Can you also see how hypocritical these people are by reading the books and deciding that you shouldn’t read them, rather than letting you make up your own mind? What was that word I used earlier? Oh yeah, insecurity. In all fairness, there is a group called the United States Conference of Catholic Bishops, who suggested in November 2007 that parents should talk with their children about any of the issues that this movie brought up. Guess who forced them to retract this statement a month later? Not even the Catholic Bishops are allowed to think for themselves.

Religion aside, I’m also tired of studios changing books. Besides removing Philip Pullman’s (the author) religious ideals, they ended the movie roughly three chapters before the end of the book. They say they did this because it was the natural end to that part of the story, but they really did it to shorten the movie to maximize profits and to placate the fanatics. If they are going to make books into films, they should leave the stories intact, remembering that they bought the rights to a story because fans liked it the way it was originally written. They should stop trying to “improve” them or make them shorter or they’ll only end up making more trash like “Jumper.”

My whole point is that people should all be atheists. Just kidding. My real point is that religious entities should trust their followers enough to let them think for themselves – and movie studio executives should trust good stories to speak for themselves. Asking people to boycott films and books is nonsense and makes people want to see or read them even more. They should be doing what the bishops tried to do; encourage people to talk through it and make up their own minds. If they end up believing their goldfish are their souls, maybe they shouldn’t be trying to recruit these people into their churches.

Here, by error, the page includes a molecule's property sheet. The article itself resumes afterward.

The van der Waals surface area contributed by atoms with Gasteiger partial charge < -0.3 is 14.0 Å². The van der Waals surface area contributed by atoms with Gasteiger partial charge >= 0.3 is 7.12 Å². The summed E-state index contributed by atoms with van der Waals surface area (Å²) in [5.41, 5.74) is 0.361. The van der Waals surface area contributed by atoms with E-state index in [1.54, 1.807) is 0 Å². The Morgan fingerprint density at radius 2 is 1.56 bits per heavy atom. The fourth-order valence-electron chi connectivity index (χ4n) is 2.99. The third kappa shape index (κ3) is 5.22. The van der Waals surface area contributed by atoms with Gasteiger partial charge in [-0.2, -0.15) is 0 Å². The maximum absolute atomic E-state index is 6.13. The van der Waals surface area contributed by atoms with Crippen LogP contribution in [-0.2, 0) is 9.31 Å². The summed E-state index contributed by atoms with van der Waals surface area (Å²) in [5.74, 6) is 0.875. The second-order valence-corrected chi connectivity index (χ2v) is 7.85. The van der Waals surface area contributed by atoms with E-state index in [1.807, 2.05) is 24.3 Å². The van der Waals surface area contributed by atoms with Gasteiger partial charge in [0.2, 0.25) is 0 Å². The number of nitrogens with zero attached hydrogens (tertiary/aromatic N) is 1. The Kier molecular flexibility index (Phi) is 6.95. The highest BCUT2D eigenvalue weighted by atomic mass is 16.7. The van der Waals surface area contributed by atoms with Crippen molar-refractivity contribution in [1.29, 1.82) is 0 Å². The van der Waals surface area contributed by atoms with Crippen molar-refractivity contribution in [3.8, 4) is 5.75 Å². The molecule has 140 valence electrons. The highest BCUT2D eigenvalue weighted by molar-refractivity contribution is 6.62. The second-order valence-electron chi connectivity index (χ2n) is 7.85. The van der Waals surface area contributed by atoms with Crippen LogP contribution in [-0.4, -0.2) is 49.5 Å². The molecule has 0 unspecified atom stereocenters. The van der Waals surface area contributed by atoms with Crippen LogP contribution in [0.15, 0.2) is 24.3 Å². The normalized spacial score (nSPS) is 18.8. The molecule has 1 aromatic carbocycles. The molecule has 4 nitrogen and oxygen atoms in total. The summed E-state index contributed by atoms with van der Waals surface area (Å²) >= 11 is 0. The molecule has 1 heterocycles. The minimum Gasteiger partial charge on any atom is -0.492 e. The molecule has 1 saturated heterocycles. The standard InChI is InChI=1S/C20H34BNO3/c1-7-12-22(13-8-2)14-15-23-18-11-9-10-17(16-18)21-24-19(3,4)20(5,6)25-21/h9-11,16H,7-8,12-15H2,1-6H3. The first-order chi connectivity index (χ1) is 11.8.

Rating: You should ask for seven dollars back so you can go buy the book and read the original version.

1 comment:

  1. I'd like to argue a couple points. One, the shortened ending from the books. I've read (well actually listened to the audiobook. By far it is the best one I've ever heard. The author is the reader, and there's a great cast of people who do all the characters. I highly recommend!) the books and at the end of the first one a child is sacrificed. Since this movie was being marketed mostly to kids and teens they knew there was no way they could keep a PG-13 rating and stay true to the books. Plus all the critics (and parents) would have had a conniption fit if they'd have to watch that. Especially the ones whom haven't read the books. That's pretty much most of the people who saw this movie.
    Also, I don't know why they even bothered to make this movie. The third book reveals who "god" really was and what he did when Dust first appeared in the universe. And with what the characters do to him, there was no way the church (ie the Vatican, who by the way has a permanent "consultant" working for the movie rating committee) would ever let them be made.
    Making this movie was a big money grab, not an attempt to bring to life a wonderful fiction story like LotR trilogy was. Knowing the fans of the book would go see it, and the curious non-religious fanatics they made it anyway. Secretly with their fingers crossed in their pockets, hoping that if it made enough money they might have been able to give the proverbial finger to all the haters and make more money producing the sequels. But alas that's not in god's plan.